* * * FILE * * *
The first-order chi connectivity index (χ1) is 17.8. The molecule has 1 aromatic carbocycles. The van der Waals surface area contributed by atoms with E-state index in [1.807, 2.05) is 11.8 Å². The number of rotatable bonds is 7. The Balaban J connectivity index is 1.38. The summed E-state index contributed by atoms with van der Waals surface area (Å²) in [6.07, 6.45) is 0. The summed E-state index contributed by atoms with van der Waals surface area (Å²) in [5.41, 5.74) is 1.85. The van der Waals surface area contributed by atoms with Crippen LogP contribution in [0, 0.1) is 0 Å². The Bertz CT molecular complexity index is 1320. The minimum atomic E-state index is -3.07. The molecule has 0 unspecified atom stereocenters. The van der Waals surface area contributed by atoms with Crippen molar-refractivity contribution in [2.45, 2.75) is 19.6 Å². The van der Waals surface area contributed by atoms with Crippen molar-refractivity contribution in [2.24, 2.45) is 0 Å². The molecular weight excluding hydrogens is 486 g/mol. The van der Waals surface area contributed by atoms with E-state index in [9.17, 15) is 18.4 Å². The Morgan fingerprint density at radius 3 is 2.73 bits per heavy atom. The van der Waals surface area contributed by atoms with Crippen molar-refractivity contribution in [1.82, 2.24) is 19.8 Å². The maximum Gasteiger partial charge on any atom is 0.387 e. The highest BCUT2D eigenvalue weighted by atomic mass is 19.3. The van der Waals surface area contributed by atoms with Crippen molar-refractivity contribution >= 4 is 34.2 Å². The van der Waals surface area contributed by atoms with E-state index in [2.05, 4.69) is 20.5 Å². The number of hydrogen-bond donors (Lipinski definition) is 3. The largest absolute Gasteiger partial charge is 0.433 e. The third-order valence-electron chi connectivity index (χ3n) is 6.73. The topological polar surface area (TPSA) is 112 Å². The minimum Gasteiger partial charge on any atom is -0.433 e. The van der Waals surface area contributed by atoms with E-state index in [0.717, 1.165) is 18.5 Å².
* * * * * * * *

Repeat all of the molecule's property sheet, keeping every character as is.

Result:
The first-order chi connectivity index (χ1) is 17.8. The molecule has 1 aromatic carbocycles. The van der Waals surface area contributed by atoms with E-state index in [1.807, 2.05) is 11.8 Å². The number of rotatable bonds is 7. The Balaban J connectivity index is 1.38. The summed E-state index contributed by atoms with van der Waals surface area (Å²) in [6.07, 6.45) is 0. The summed E-state index contributed by atoms with van der Waals surface area (Å²) in [5.41, 5.74) is 1.85. The van der Waals surface area contributed by atoms with Crippen LogP contribution in [0, 0.1) is 0 Å². The Bertz CT molecular complexity index is 1320. The minimum atomic E-state index is -3.07. The molecule has 0 unspecified atom stereocenters. The van der Waals surface area contributed by atoms with Crippen molar-refractivity contribution in [2.45, 2.75) is 19.6 Å². The van der Waals surface area contributed by atoms with Crippen molar-refractivity contribution in [2.24, 2.45) is 0 Å². The molecular weight excluding hydrogens is 486 g/mol. The van der Waals surface area contributed by atoms with E-state index in [9.17, 15) is 18.4 Å². The Morgan fingerprint density at radius 3 is 2.73 bits per heavy atom. The van der Waals surface area contributed by atoms with Crippen molar-refractivity contribution in [1.82, 2.24) is 19.8 Å². The maximum Gasteiger partial charge on any atom is 0.387 e. The highest BCUT2D eigenvalue weighted by atomic mass is 19.3. The van der Waals surface area contributed by atoms with Crippen molar-refractivity contribution >= 4 is 34.2 Å². The van der Waals surface area contributed by atoms with E-state index in [2.05, 4.69) is 20.5 Å². The number of hydrogen-bond donors (Lipinski definition) is 3. The largest absolute Gasteiger partial charge is 0.433 e. The third-order valence-electron chi connectivity index (χ3n) is 6.73. The topological polar surface area (TPSA) is 112 Å². The minimum Gasteiger partial charge on any atom is -0.433 e. The van der Waals surface area contributed by atoms with E-state index in [0.717, 1.165) is 18.5 Å².